We had dinner this week with the delightful Naomi and her beau Sam, a couple of students it has been my pleasure to befriend; they gave up a precious afternoon and evening to cook for and entertain us two old fogies despite the fact that Sam is only here for a few days before he has to head back to "pahk his cah in the Hahvahd Yahd" - he's doing a post-doc at Harvard and they let him off the leash only briefly and infrequently.

Sam and Naomi put on quite a spread - roasted sweet potato rounds as an appetizer, pork roast with homemade wheat yeast rolls and roasted acorn squash - and, hallelujah! a bourbon pecan tart for dessert. They said they got the recipe from and the closest one I can find there is this, only Naomi subbed out the bourbon with brandy instead (good choice!), and added a dollop of spiked whipped cream. The crust she used was seriously buttery and the tart was mostly pecans, with just enough sweet stuff to hold the nuts together - just the way I like it. If you're looking for a great recipe for a Thanksgiving pie, give this one a try - it's as close to pecan pie perfection as a pecan lover could wish for.

Labels: , ,

Friday, November 13, 2009

Neighbor Favors, Part Two

Probably the most talented home cook I know is my brother's wife, Ann, who has been known to make Julia Child's cassoulet from scratch, including making her own sausage to start. Imagine! When I received a gift of duck legs from my neighbor Theresa, I thought briefly about making that hallowed recipe but once I started reading it, I changed my mind. Even retired, I don't have that kind of time and with three kinds of meat needing immediate preparation, I really didn't have that kind of time.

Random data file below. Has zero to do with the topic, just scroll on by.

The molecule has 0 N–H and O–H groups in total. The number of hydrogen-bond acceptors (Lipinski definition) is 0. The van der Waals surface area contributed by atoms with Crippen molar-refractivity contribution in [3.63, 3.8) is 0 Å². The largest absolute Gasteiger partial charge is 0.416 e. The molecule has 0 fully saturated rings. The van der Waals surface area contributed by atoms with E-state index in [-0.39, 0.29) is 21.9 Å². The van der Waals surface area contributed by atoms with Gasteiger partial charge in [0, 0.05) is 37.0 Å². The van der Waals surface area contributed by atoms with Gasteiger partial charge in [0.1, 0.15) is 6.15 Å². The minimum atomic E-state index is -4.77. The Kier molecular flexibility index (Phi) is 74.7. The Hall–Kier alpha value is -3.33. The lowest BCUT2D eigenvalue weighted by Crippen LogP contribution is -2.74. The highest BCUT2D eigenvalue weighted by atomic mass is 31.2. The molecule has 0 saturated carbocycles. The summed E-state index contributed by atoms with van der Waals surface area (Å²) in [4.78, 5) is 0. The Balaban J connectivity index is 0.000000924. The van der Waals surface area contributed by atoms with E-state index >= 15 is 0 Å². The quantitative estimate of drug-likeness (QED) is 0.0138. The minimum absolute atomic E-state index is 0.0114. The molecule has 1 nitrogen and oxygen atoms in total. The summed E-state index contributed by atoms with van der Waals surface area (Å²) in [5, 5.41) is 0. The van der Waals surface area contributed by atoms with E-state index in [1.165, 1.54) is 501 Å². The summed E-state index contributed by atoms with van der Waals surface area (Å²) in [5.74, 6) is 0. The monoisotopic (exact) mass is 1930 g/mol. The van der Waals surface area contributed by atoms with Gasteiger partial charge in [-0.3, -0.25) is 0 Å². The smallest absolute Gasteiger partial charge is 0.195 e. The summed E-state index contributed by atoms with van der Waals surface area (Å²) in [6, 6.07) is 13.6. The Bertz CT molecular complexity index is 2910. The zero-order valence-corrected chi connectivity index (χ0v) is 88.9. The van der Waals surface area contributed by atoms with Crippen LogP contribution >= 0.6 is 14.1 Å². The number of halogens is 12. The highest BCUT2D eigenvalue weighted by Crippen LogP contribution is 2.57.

Instead, I did what I usually do - I improvised. I read a number of online recipes as well as Mrs. Child's and came up with a version that incorporates, I hope, most of the wonders of this plain and hearty dish with a bit less of the fuss. I didn't have confit duck legs, so it wasn't the same, but I like to think it's still pretty good.

Impromptu Cassoulet

2 links of spicy Italian sausage (or bulk spicy sausage)
2 duck legs, cut into four pieces each (I used a big, heavy knife to chop through the bones)
1 cup small dry white beans, such as Navy beans
1 quart beef broth
1 bouquet garni* including 1 bay leaf (1/2 if it's a California bay leaf), 2 sprigs fresh thyme, a small bunch of fresh flat leafed parsley, 5 or so whole peppercorns, 2 sprigs of celery leaves)
olive oil
2 carrots, cut in 1" chunks
1 large onion, chopped
3-4 garlic cloves, finely chopped

Quick-soak beans by covering them in with water by about 1" and bringing them to a boil. Off the heat, let them sit for about an hour. (You can also soak them without boiling overnight or for at least 8 hours if you have lots of time).

While the beans are soaking, squeeze dollops of the Italian sausage out of the casings and into a preheated, oiled pan. Brown the sausage, then set aside. In the same pan, brown the duck legs thoroughly and remove the skin (you can make cracklings from the skin if you slowly fry it in a separate pan and I have heard that the rendered duck fat from this process is heaven to cook with, although I haven't tried it myself as yet). Set aside. Pour out most of the fat from the pan, then add the carrots and onion and cook until soft, deglaze with a little of the beef broth so you get all the goodies.

After the hour of soaking, drain the water from the beans and replace it with the beef broth; if you don't have enough broth, add some water - you want the liquid to cover the beans. Add the bouquet garni to the beans and gently boil until the beans are tender, about an extra 45 minutes-1 hour. Remove the bouquet garni and discard.

Assemble the dish by pouring the beans into a shallow, ovenproof casserole dish and mixing them with the onions, carrots and deglazing liquid. Nestle the meats in amongst the beans, making sure they are covered with liquid. If they aren't, add a little water or broth. Bake, covered, in a 350 degree oven for an hour or two - until the scents tell you that all is one in the universe. The duck will be falling off the bones and the liquid will have turned to savory sauce. You can mash some of the beans against the side of the casserole and mix them in to thicken the sauce if it seems too watery.